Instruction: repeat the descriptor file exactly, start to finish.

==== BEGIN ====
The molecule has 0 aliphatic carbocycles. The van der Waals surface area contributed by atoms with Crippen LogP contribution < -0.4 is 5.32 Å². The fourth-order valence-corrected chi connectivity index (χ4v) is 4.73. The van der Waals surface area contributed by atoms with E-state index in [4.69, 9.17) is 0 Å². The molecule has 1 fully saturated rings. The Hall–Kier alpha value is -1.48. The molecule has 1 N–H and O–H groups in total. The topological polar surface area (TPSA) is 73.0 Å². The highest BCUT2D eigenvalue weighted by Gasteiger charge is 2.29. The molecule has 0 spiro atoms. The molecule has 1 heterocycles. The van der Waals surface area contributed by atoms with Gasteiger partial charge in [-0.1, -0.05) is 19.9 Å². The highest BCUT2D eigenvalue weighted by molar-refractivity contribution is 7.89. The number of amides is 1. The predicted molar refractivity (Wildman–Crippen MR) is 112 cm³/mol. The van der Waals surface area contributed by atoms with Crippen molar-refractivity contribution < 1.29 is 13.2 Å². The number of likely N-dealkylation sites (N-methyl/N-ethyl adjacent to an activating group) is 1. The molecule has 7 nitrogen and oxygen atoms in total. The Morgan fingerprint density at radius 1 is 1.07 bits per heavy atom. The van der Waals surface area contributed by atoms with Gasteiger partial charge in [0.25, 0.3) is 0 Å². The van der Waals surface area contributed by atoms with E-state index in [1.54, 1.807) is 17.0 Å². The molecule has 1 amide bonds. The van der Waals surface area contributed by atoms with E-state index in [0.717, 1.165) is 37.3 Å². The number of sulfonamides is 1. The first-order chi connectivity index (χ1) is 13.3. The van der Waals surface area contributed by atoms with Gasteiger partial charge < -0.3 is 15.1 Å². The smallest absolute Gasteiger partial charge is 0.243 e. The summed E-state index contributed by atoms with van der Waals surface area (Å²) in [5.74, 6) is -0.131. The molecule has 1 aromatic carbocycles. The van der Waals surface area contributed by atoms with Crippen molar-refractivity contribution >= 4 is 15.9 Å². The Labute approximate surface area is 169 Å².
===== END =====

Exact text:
The molecule has 0 aliphatic carbocycles. The van der Waals surface area contributed by atoms with Crippen LogP contribution < -0.4 is 5.32 Å². The fourth-order valence-corrected chi connectivity index (χ4v) is 4.73. The van der Waals surface area contributed by atoms with E-state index in [4.69, 9.17) is 0 Å². The molecule has 1 fully saturated rings. The Hall–Kier alpha value is -1.48. The molecule has 1 N–H and O–H groups in total. The topological polar surface area (TPSA) is 73.0 Å². The highest BCUT2D eigenvalue weighted by Gasteiger charge is 2.29. The molecule has 0 spiro atoms. The molecule has 1 heterocycles. The van der Waals surface area contributed by atoms with Gasteiger partial charge in [-0.1, -0.05) is 19.9 Å². The highest BCUT2D eigenvalue weighted by molar-refractivity contribution is 7.89. The number of amides is 1. The predicted molar refractivity (Wildman–Crippen MR) is 112 cm³/mol. The van der Waals surface area contributed by atoms with Crippen molar-refractivity contribution < 1.29 is 13.2 Å². The number of likely N-dealkylation sites (N-methyl/N-ethyl adjacent to an activating group) is 1. The molecule has 7 nitrogen and oxygen atoms in total. The Morgan fingerprint density at radius 1 is 1.07 bits per heavy atom. The van der Waals surface area contributed by atoms with Gasteiger partial charge in [0.25, 0.3) is 0 Å². The van der Waals surface area contributed by atoms with E-state index in [1.54, 1.807) is 17.0 Å². The molecule has 1 amide bonds. The van der Waals surface area contributed by atoms with E-state index in [0.717, 1.165) is 37.3 Å². The number of sulfonamides is 1. The first-order chi connectivity index (χ1) is 13.3. The van der Waals surface area contributed by atoms with Gasteiger partial charge < -0.3 is 15.1 Å². The smallest absolute Gasteiger partial charge is 0.243 e. The summed E-state index contributed by atoms with van der Waals surface area (Å²) in [5.74, 6) is -0.131. The molecule has 1 aromatic carbocycles. The van der Waals surface area contributed by atoms with Crippen molar-refractivity contribution >= 4 is 15.9 Å². The Labute approximate surface area is 169 Å².